Conservative Children's Books: Keeping Young Minds Open to New Ideas
Like so many parents, I have agonized over the changing political climate, the degradation of morals, and the loss of liberty that the nation has been experiencing for quite some time. I’ve watched as our children have become more violent, while our educational standards plummet. And I can’t seem to shake the creepy echoing in my head of children singing Obama praises to the tunes of “Jesus Loves Me” and “The Battle Hymn of the Republic.”
American kids are constantly bombarded by the ideologies of the left, from pop culture to the public school system. Take, for instance, The Story of Stuff, an anti-capitalism video shown in schools around the country. This video teaches students that it is the government’s job to take care of you and that the United States is essentially the Big Bad Wolf of the world.
Or take a look at some grade school literature like Heather Has Two Mommies, a story about Heather, a child of artificial insemination being raised by lesbian lovers. Not only is there no “daddy” in the story, but no male role model is present anywhere within the book. Of course, the daddy-is-not-necessary message ignores the overwhelming statistics that children who grow up in homes without a father are twice as likely to drop out of school, and multiple times more likely to commit suicide or end up in prison.
Another grade school book straight from the propaganda mill (this one is actually written by the director of Magic Propaganda Mill Books) is It’s Just a Plant: A Children’s Story of Marijuana. In this tale for our children, “Jackie” walks in on her parents smoking pot, only to have her mother take her to visit “Farmer Bob,” who tells her that marijuana is smoked by “doctors, teachers, artists, actors, even mayors and presidents,” and that it makes people “feel happy.” I’m still waiting for the release of a sequel to this book -- maybe Jackie’s a Junkie and That’s Okay or Crystal Meth: Snorting a Little Battery Acid Never Hurt Anyone.
The point is one doesn’t have to look far to see the power special interest groups have over our youth, and it is apparent that conservatives are losing the battle for our children. As our nation becomes more radical, we have a responsibility to teach our children the other side -- the right side.
Now, I’m not suggesting indoctrination, as perpetrated by the radical left; nor do I appreciate propaganda from any part of the political spectrum. We need to focus on patriotism, not politics.
After searching for some time for conservative children’s books that would speak to the heart of my four-year-old daughter, I began writing a series of books myself. The first in the series is Melontown Gets a New Mayor, a story of liberty, self-empowerment, and the problems created when we let the government get too big.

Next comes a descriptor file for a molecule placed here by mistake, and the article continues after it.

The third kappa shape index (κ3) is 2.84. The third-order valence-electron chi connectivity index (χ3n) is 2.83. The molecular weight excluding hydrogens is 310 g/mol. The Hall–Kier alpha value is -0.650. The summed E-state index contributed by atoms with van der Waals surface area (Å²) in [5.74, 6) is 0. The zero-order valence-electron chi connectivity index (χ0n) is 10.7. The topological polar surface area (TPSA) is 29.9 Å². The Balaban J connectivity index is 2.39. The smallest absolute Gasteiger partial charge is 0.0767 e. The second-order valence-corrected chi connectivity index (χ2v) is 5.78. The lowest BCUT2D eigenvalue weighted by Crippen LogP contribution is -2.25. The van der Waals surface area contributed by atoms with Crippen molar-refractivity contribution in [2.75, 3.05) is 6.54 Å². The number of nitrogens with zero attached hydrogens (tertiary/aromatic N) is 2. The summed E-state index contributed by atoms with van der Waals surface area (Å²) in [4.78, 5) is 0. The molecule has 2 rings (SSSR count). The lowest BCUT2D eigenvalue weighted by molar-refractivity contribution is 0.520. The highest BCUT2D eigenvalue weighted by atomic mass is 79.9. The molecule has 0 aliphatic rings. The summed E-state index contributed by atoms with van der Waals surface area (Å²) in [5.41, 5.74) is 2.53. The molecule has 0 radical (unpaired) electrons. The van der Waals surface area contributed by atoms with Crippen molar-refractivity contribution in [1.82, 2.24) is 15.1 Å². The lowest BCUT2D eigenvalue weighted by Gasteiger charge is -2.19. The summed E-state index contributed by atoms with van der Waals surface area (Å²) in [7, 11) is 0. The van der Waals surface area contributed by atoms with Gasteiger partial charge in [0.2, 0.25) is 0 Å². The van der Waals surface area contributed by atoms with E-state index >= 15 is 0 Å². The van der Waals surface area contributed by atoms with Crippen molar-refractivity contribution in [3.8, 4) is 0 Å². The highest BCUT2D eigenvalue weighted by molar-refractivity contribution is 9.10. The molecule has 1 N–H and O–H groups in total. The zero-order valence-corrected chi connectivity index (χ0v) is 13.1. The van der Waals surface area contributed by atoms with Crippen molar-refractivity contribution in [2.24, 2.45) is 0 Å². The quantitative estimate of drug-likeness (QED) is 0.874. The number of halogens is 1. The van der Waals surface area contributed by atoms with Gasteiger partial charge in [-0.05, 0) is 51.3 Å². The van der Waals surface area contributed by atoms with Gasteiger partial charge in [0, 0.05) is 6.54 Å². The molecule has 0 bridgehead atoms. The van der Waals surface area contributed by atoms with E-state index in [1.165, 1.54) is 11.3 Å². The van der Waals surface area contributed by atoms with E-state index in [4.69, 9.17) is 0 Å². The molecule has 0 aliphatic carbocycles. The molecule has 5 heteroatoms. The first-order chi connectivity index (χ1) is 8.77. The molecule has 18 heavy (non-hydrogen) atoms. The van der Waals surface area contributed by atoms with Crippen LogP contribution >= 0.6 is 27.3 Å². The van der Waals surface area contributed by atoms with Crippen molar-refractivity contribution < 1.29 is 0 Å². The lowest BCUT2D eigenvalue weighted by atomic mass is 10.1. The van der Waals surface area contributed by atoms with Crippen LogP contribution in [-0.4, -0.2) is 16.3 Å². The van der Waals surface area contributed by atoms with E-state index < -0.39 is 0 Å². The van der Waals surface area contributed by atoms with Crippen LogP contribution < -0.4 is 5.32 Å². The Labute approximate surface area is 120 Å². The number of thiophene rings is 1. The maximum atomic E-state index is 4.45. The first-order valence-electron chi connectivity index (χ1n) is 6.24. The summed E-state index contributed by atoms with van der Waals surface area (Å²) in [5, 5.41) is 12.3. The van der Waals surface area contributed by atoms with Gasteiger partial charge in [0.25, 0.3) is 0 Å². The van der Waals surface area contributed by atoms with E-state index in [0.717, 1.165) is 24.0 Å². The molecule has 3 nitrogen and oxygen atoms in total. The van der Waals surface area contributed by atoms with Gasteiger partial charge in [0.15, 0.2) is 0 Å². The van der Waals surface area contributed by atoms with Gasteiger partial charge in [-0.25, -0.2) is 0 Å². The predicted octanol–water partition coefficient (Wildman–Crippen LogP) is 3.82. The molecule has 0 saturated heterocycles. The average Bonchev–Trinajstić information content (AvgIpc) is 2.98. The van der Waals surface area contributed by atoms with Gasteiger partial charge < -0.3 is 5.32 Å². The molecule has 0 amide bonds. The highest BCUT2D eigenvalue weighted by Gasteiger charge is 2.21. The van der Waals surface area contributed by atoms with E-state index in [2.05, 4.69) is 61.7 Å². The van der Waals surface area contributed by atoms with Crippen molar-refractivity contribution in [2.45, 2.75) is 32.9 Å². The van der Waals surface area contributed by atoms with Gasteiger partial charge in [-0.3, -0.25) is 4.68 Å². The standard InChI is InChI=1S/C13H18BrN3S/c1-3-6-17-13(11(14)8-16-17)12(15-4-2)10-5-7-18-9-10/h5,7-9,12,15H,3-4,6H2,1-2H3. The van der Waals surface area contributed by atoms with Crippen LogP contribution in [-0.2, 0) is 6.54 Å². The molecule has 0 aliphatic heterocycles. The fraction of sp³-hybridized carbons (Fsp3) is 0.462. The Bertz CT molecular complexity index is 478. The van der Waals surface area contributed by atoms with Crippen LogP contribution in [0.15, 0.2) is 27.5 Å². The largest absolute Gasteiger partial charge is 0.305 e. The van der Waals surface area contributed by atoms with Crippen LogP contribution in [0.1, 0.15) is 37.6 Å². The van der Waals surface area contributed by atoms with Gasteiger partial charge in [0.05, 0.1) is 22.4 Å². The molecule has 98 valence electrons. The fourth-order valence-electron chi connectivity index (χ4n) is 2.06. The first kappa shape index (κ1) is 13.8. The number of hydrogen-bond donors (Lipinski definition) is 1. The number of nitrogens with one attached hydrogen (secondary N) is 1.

My intended goal in publishing the book is for it to act as a counterbalance to the public education propaganda. There is a growing need for more tools that parents can use at home to teach their young children traditional American values of small government and self-reliance -- values that are ignored in the schools. Even the youngest readers are capable of learning about the ideas of free markets, American exceptionalism, and the power of hard work. But it is up to us to create the tools of teaching.
There is a lot of focus right now on restoring our country to the vision of our Founding Fathers. But taking back our country means more than taking back Congress and the presidency -- it means taking back our children. It means a complete restructuring of the liberal foundation on which our educational system has been built and supporting those working for education reform. If we do not take back our children we will only be fighting this fight again and again.
The need for conservative children’s literature could not be timelier. As John Adams said, “It should be your care, therefore, and mine, to elevate the minds of our children and exalt their courage; to accelerate and animate their industry and activity; to excite in them a habitual contempt of meanness, abhorrence of injustice and inhumanity, and an ambition to excel in every capacity, faculty, and virtue. If we suffer their minds to grovel and creep in infancy, they will grovel all their lives.”
“Children are the future” and “education is the answer” are not just catchphrases. We need to embrace them with the same vigor with which we oppose issues like government-run health care and increasing federal deficits. If we are successful in our opposition, it is through our children that we guarantee the changes we make today will matter tomorrow.